My little man.
Munchkin head.
Little buddy.
Connor Bear.

Happy 4th Birthday, Connor Sage. I adore you, my love.

Friday, November 24

Best Sports Movies

This week we have watched two great sports movies (one of them twice), so I thought I'd make my top ten list of the best sports movies of all time.

* Remeber the Titans - a new classic

* Rudy - our favorite little hobbit's kick-off (get it? kick off!)

* Miracle - my new favorite; if you haven't seen this great portrayal of the 1980 U.S. hockey team, put it in your queue

* Hoosiers - makes me cry every time; goosebumps galore

* Jerry McGuire - pre-whacked-out-Tom; deep story around a great sporting tale

* Field of Dreams - maybe the best one on the list

* The Rookie - feel-good sports story; gives us oldies hope that we still have a shot! Not really.

* Bend It Like Beckham - lighter fare, but fun

* The Natural - depressing, but a classic

* Chariots of Fire - amazing movie for its time; a great story about a great man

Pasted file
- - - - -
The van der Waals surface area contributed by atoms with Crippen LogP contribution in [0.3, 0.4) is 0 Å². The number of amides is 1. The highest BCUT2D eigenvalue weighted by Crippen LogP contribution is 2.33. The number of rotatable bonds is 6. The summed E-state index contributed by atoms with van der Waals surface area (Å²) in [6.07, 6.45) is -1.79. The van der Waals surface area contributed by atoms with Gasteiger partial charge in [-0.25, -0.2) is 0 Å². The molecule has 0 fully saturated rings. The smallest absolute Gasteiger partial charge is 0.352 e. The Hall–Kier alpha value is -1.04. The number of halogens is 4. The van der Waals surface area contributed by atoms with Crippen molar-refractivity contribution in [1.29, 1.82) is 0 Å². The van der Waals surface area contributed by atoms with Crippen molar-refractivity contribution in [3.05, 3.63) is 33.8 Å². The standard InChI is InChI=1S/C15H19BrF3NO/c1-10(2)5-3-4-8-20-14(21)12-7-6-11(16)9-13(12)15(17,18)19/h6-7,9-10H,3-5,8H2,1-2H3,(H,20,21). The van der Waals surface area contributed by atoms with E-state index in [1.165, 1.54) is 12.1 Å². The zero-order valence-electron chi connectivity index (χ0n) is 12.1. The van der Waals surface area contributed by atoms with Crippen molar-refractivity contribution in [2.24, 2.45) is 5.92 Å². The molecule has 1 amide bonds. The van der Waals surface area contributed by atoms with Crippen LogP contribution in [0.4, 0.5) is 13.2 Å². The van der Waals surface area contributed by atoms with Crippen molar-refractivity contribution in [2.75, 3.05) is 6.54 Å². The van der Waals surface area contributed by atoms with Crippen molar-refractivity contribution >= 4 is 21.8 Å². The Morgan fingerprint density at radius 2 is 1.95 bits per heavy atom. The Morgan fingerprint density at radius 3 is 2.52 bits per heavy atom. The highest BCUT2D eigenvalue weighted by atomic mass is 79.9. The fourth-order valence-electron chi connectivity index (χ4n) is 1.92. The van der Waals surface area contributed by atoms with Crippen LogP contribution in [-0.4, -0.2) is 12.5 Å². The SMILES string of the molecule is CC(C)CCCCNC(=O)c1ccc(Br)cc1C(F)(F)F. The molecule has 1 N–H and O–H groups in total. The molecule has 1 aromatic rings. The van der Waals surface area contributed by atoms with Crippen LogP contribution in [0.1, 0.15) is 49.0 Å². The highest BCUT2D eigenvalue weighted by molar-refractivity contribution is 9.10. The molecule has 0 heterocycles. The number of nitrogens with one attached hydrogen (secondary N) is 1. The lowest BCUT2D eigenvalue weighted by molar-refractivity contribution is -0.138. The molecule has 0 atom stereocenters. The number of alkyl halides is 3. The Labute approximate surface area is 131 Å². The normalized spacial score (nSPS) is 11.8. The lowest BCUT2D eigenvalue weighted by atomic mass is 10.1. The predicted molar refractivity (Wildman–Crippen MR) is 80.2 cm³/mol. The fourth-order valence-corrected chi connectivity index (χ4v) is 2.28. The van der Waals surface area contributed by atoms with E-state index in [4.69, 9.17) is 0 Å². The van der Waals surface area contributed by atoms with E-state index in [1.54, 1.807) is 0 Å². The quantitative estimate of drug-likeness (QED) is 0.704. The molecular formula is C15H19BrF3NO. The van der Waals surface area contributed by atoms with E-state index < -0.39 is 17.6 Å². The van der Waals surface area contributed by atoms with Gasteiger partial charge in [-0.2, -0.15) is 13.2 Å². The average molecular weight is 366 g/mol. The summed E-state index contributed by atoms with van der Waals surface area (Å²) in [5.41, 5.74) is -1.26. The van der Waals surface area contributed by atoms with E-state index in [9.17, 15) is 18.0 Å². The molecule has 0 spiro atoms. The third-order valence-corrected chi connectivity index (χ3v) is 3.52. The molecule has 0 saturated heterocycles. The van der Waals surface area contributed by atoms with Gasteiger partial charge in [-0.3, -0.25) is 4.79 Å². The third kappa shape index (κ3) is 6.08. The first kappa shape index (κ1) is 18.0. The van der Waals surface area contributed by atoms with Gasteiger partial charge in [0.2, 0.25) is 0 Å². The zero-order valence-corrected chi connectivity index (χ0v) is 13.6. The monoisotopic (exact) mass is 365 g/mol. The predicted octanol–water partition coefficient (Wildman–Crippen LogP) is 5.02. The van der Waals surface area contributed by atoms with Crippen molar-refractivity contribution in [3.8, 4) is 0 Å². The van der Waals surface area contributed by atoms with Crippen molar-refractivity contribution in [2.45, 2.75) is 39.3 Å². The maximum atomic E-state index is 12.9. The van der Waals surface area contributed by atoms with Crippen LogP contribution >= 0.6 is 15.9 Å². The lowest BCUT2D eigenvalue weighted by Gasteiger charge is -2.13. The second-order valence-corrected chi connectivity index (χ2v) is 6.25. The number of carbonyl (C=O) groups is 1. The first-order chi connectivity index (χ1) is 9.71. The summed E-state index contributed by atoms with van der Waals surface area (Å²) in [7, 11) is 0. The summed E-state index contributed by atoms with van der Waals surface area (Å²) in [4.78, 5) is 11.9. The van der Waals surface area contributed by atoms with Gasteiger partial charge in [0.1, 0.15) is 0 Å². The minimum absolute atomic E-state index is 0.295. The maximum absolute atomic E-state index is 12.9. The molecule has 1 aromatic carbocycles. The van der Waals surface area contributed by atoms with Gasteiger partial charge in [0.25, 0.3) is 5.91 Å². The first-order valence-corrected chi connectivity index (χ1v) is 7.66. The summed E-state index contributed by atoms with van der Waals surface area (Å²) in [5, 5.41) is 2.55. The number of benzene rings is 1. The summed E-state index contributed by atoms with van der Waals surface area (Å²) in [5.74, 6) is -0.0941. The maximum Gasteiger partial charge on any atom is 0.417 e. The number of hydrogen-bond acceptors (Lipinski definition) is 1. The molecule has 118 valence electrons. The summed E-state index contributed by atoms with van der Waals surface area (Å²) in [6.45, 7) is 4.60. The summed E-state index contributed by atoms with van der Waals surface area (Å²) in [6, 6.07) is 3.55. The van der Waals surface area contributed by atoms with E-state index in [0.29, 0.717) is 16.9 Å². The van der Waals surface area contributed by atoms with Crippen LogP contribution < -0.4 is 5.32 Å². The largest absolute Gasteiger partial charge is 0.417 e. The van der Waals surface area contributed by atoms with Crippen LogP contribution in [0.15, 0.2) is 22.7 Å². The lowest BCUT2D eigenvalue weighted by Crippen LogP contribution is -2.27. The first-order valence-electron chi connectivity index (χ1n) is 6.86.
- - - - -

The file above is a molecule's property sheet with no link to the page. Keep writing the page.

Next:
Would you have on your list? Cool Runnings (goofy fun), Rocky (almost made the top ten), Any Given Sunday (made me feel yucky), Bull Durham (a favorite amongst a lot of guy friends when I was younger), Breaking Away (watched in honor of cycling husband - horribly dated now), Friday Night Lights (good, but not top ten), Dreamer (great kid-friendly movie - debated top ten)? What do you think?

Wednesday, November 15

Only In Oregon

For Eskimos up North there are about eight gazillion words for what we plain-spoken-types refer to as "snow". In the Great Northwest, we have many word pictures to describe our more frequent weather patterns, known to outsiders simply as "rain". Tonight on the news, after a crazy, stormy day, a PGE lineman being interviewed states, "It's warm out here. It's a dry rain." A dry rain?? Even this life-long Oregonian hadn't heard that one before.

Friday, November 10

The Best Day Ever

As I entered the living room this morning, I was pleasantly greeted with the exclamation, "This is the Best Day Ever!" I was warmed with the sentiment that my children were excited about the "family day" before us. With Trinity out of school today, Allan also took a day off so that we could spend a day together as a family - eat a leisurely breakfast, maybe go to OMSI, just enjoy spending time doing whatever it is that struck our fancy. Who knew what excitment lay before us on this great Friday? Truly it could be the Best Day Ever! That millisecond of fantasy quickly vanished as I glanced at the t.v., which was emblazened with the message, BEST DAY EVER! And you know why? Twenty-four hours of Spongebob Squarepants. Nice.